Rumors of a potential falling out between the two had been circulating for some time. On Sunday, fan account Bodega Boys Daily tweeted out screengrabs of comments from both comedians that hinted at an impending end to the partnership. Some members of the Bodega Hive — I count myself among them — might have seen this coming, but the news still stung.
If you’re not familiar with Desus Nice (government name: Daniel Baker) and the Kid Mero (Joel Martinez), I’m not sure what to tell you other than you missed out on one of the most entertaining and hilarious pop culture moments of the last decade or so.
Desus and Mero weren’t just funny. They were also just like us. Here you had two everyday dudes from the Bronx, children of immigrants (Desus is Jamaican and Mero is Dominican) making it. What they built and had was something so authentic that others — looking at you, Jimmy Fallon and Pete Buttigieg — wanted to tap into it.
But don’t get it twisted. Desus and Mero were absolutely hilarious. They could make you laugh by making fun of Jeremy Renner for thinking he could sing or by commenting on videos of humans fighting aggressive kangaroos. And their feud with DJ Envy is easily the funniest celebrity beef in a long time.
Desus and Mero had a good thing going, but as Rob Harvilla of the Ringer notes, it was foolish and selfish of their fans to think this would go on forever.
“What a ridiculous thing for me to think — what an unfair expectation, that these dudes would go their entire lives lugging that ampersand in Desus & Mero around just because we could only ever picture the two of them together.”
You want to know what sucks the most? The likelihood that it isn’t just the end to the creative partnership but also their friendship. Neither has confirmed it, but the general consensus is that there is animus between the two.
As a fan, I wish nothing but success and peace to the two of them. I’m particularly grateful for their podcast—long live the 🎨!— and the Viceland version of their show, which got me through hard times. The brand might no longer be brolic, but the Bodega Hive will live on forever.
Now if you’ll excuse me, I’ll be cry-singing the lyrics to “Plantain Supernova” on my floor, drinking Beck’s (on deckington) to fill the void.
Things we read this week that we think you should read
— The special Texas House committee tasked with investigating what happened in Uvalde did not release a Spanish version of their report, so the Austin American-Statesman did it for them.
“We view this as a public service for the Uvalde families and the greater community, where most residents are Latino and many are more comfortable reading in Spanish,” wrote executive editor Manny García in his note to readers explaining their decision. García also said they will be distributing physical copies in Uvalde free of charge.
“The Uvalde families deserve to receive the report’s information in Spanish, too.”
— Feel like garbage now that Desus and Mero have broken up? Let this soundboard help ease the pain.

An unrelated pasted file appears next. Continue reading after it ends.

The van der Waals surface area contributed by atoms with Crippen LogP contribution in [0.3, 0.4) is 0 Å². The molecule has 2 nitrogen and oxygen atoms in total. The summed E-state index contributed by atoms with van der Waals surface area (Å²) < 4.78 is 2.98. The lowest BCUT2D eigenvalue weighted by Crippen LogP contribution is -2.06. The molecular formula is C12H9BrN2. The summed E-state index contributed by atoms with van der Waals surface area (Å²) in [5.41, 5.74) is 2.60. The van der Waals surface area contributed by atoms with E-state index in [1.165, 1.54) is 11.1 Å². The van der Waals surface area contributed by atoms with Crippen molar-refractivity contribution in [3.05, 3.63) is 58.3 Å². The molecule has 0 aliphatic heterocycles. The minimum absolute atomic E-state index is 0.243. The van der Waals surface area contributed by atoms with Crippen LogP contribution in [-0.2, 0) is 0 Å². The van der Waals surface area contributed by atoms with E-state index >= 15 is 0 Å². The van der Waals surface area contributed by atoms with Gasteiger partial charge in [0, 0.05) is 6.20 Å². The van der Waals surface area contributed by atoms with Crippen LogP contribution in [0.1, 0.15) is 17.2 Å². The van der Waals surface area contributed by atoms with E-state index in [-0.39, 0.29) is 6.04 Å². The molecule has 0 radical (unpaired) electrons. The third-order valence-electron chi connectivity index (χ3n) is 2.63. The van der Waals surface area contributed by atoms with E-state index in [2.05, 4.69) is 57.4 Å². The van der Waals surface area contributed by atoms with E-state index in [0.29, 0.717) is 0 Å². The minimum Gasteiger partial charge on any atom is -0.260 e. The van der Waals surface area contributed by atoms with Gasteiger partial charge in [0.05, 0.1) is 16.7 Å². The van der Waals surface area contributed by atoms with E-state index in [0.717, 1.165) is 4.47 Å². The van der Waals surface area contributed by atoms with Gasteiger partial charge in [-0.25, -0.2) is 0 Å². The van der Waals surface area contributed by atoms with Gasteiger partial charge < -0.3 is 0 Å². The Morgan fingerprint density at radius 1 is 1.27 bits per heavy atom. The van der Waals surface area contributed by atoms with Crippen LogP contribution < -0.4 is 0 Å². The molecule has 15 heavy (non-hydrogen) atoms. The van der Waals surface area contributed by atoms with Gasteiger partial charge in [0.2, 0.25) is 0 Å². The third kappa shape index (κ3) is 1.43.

— Columnist Gustavo Arellano’s latest is a defense of food vendors, many of whom face having code enforcement called on them for simply trying to make a living. “Let food vendors sell where they may,” he says. “Get the government out of the way.”
— A new survey has found that 75% of those polled who identify as “Hispanic Catholic” believe that abortion should be legal in all or most cases. Story by Alejandra Molina of Religious News Service.
— There is a show at the Vincent Price Art Museum called “Sonic Terrains in Latinx Art” that, judging by the conversation had by Times arts editor Paula Mejía and culture columnist Carolina Miranda about it, sounds (sorry) so cool you won’t want to miss it.
— For the unfamiliar, our “Column One” series is straight up some of the best journalism The Times has to offer. The latest story is no exception. My colleague Selene Rivera profiled Fausto Ríos, a former bracero speaking up about the atrocities and injustices he experienced while participating in an agricultural program that brought hundreds of thousands of Mexican migrant farmworkers to the United States.
— What I’m listening to: Sometimes life can feel like you’re just waiting for the other shoe to drop. The latest episode of “Snooze,” a podcast about “the things that people put off,” deals with what happens when it finally does.
During a road trip to San Francisco, podcast host Megan Tan finds out her dad fell down and was hospitalized, forcing her to put her life on pause and head east to Ohio. The episode is a poignant and personal piece of audio about what happens when you are thrust into a situation where you unexpectedly have to take care of a parent. You can listen to the episode on Apple Podcasts or Spotify.
—The best thing on the Latinternet: I absolutely love it when cultures collide to produce something magical. This week, I saw two videos on Twitter that absolutely fall under this category. The first is of a norteño cover in Spanish of the “Digimon” intro by Los Shinigamis del Norte. Yes, they are absolutely a real band. Here they are doing a “Sailor Moon” cumbia.
Last week’s newsletter mischaracterized action by the National Assn. of Hispanic Journalists. The group did not issue a statement demanding an apology from Jill Biden; it tweeted a suggestion that she and her team “take time to better understand” Latino communities. The article also said NAHJ’s Twitter post occurred Tuesday; it was Monday.